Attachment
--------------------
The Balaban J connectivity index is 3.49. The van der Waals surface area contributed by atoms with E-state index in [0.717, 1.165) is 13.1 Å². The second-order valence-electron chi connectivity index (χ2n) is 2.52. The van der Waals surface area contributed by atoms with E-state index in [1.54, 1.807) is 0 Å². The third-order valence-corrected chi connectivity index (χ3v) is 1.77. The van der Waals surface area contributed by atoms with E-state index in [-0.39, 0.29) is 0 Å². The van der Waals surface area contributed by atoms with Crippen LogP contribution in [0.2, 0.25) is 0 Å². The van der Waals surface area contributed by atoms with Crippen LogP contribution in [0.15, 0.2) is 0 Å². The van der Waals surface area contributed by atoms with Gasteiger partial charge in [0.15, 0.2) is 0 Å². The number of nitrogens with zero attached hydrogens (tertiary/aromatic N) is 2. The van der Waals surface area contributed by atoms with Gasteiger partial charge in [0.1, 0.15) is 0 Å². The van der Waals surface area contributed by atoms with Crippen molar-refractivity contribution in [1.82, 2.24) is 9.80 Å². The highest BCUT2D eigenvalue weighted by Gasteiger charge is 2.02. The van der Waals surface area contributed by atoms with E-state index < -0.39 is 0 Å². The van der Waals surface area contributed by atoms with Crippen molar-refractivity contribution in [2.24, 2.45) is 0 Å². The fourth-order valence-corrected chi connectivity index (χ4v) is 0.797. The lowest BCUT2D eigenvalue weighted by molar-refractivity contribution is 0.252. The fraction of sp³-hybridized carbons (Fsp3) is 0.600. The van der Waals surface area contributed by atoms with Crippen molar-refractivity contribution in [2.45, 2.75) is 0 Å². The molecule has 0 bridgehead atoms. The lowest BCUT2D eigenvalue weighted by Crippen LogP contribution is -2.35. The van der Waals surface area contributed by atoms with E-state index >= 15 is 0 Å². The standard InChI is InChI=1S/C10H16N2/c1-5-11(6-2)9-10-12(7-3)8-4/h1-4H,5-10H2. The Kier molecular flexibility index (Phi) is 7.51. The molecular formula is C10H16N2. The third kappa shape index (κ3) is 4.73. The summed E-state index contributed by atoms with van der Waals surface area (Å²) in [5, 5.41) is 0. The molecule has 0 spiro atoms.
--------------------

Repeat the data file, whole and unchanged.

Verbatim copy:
The Balaban J connectivity index is 3.49. The van der Waals surface area contributed by atoms with E-state index in [0.717, 1.165) is 13.1 Å². The second-order valence-electron chi connectivity index (χ2n) is 2.52. The van der Waals surface area contributed by atoms with E-state index in [1.54, 1.807) is 0 Å². The third-order valence-corrected chi connectivity index (χ3v) is 1.77. The van der Waals surface area contributed by atoms with E-state index in [-0.39, 0.29) is 0 Å². The van der Waals surface area contributed by atoms with Crippen LogP contribution in [0.2, 0.25) is 0 Å². The van der Waals surface area contributed by atoms with Crippen LogP contribution in [0.15, 0.2) is 0 Å². The van der Waals surface area contributed by atoms with Gasteiger partial charge in [0.15, 0.2) is 0 Å². The number of nitrogens with zero attached hydrogens (tertiary/aromatic N) is 2. The van der Waals surface area contributed by atoms with Gasteiger partial charge in [0.1, 0.15) is 0 Å². The van der Waals surface area contributed by atoms with Crippen molar-refractivity contribution in [1.82, 2.24) is 9.80 Å². The highest BCUT2D eigenvalue weighted by Gasteiger charge is 2.02. The van der Waals surface area contributed by atoms with E-state index < -0.39 is 0 Å². The van der Waals surface area contributed by atoms with Crippen molar-refractivity contribution in [2.24, 2.45) is 0 Å². The fourth-order valence-corrected chi connectivity index (χ4v) is 0.797. The lowest BCUT2D eigenvalue weighted by molar-refractivity contribution is 0.252. The fraction of sp³-hybridized carbons (Fsp3) is 0.600. The van der Waals surface area contributed by atoms with Crippen molar-refractivity contribution in [2.45, 2.75) is 0 Å². The molecule has 0 bridgehead atoms. The lowest BCUT2D eigenvalue weighted by Crippen LogP contribution is -2.35. The van der Waals surface area contributed by atoms with E-state index >= 15 is 0 Å². The standard InChI is InChI=1S/C10H16N2/c1-5-11(6-2)9-10-12(7-3)8-4/h1-4H,5-10H2. The Kier molecular flexibility index (Phi) is 7.51. The molecular formula is C10H16N2. The third kappa shape index (κ3) is 4.73. The summed E-state index contributed by atoms with van der Waals surface area (Å²) in [5, 5.41) is 0. The molecule has 0 spiro atoms.